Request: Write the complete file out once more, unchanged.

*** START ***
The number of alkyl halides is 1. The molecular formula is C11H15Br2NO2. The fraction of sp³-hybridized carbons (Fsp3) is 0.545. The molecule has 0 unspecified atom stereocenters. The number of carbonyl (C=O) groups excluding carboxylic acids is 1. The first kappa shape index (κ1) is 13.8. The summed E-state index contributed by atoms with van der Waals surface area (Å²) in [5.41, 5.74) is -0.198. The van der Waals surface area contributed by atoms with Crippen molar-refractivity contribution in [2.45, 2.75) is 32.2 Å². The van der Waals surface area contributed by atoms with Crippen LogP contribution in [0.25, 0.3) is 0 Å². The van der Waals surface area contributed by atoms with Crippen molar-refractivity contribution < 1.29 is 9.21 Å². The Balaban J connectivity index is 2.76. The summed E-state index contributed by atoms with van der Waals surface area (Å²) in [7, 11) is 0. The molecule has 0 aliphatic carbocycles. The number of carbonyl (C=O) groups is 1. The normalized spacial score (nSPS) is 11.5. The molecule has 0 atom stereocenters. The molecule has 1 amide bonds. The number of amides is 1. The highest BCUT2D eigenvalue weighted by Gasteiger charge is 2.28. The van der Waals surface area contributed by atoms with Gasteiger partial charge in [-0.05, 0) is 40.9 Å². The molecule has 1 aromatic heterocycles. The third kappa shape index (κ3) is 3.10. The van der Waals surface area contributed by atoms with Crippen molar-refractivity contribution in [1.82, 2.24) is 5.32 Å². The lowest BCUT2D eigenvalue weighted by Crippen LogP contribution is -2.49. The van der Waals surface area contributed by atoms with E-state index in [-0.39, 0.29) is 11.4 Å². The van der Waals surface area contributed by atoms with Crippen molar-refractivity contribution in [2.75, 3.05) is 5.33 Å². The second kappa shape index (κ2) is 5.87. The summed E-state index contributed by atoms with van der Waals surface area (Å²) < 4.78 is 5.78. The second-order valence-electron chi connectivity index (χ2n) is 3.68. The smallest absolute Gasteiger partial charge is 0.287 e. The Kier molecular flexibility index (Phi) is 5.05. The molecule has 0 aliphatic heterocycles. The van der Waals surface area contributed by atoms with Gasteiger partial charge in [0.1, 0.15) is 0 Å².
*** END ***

The number of alkyl halides is 1. The molecular formula is C11H15Br2NO2. The fraction of sp³-hybridized carbons (Fsp3) is 0.545. The molecule has 0 unspecified atom stereocenters. The number of carbonyl (C=O) groups excluding carboxylic acids is 1. The first kappa shape index (κ1) is 13.8. The summed E-state index contributed by atoms with van der Waals surface area (Å²) in [5.41, 5.74) is -0.198. The van der Waals surface area contributed by atoms with Crippen molar-refractivity contribution in [2.45, 2.75) is 32.2 Å². The van der Waals surface area contributed by atoms with Crippen LogP contribution in [0.25, 0.3) is 0 Å². The van der Waals surface area contributed by atoms with Crippen molar-refractivity contribution < 1.29 is 9.21 Å². The Balaban J connectivity index is 2.76. The summed E-state index contributed by atoms with van der Waals surface area (Å²) in [7, 11) is 0. The molecule has 0 aliphatic carbocycles. The number of carbonyl (C=O) groups is 1. The normalized spacial score (nSPS) is 11.5. The molecule has 0 atom stereocenters. The molecule has 1 amide bonds. The number of amides is 1. The highest BCUT2D eigenvalue weighted by Gasteiger charge is 2.28. The van der Waals surface area contributed by atoms with Gasteiger partial charge in [-0.05, 0) is 40.9 Å². The molecule has 1 aromatic heterocycles. The third kappa shape index (κ3) is 3.10. The van der Waals surface area contributed by atoms with Crippen molar-refractivity contribution in [1.82, 2.24) is 5.32 Å². The lowest BCUT2D eigenvalue weighted by Crippen LogP contribution is -2.49. The van der Waals surface area contributed by atoms with E-state index in [-0.39, 0.29) is 11.4 Å². The van der Waals surface area contributed by atoms with Crippen molar-refractivity contribution in [2.75, 3.05) is 5.33 Å². The second kappa shape index (κ2) is 5.87. The summed E-state index contributed by atoms with van der Waals surface area (Å²) < 4.78 is 5.78. The second-order valence-electron chi connectivity index (χ2n) is 3.68. The smallest absolute Gasteiger partial charge is 0.287 e. The Kier molecular flexibility index (Phi) is 5.05. The molecule has 0 aliphatic heterocycles. The van der Waals surface area contributed by atoms with Gasteiger partial charge in [0.1, 0.15) is 0 Å².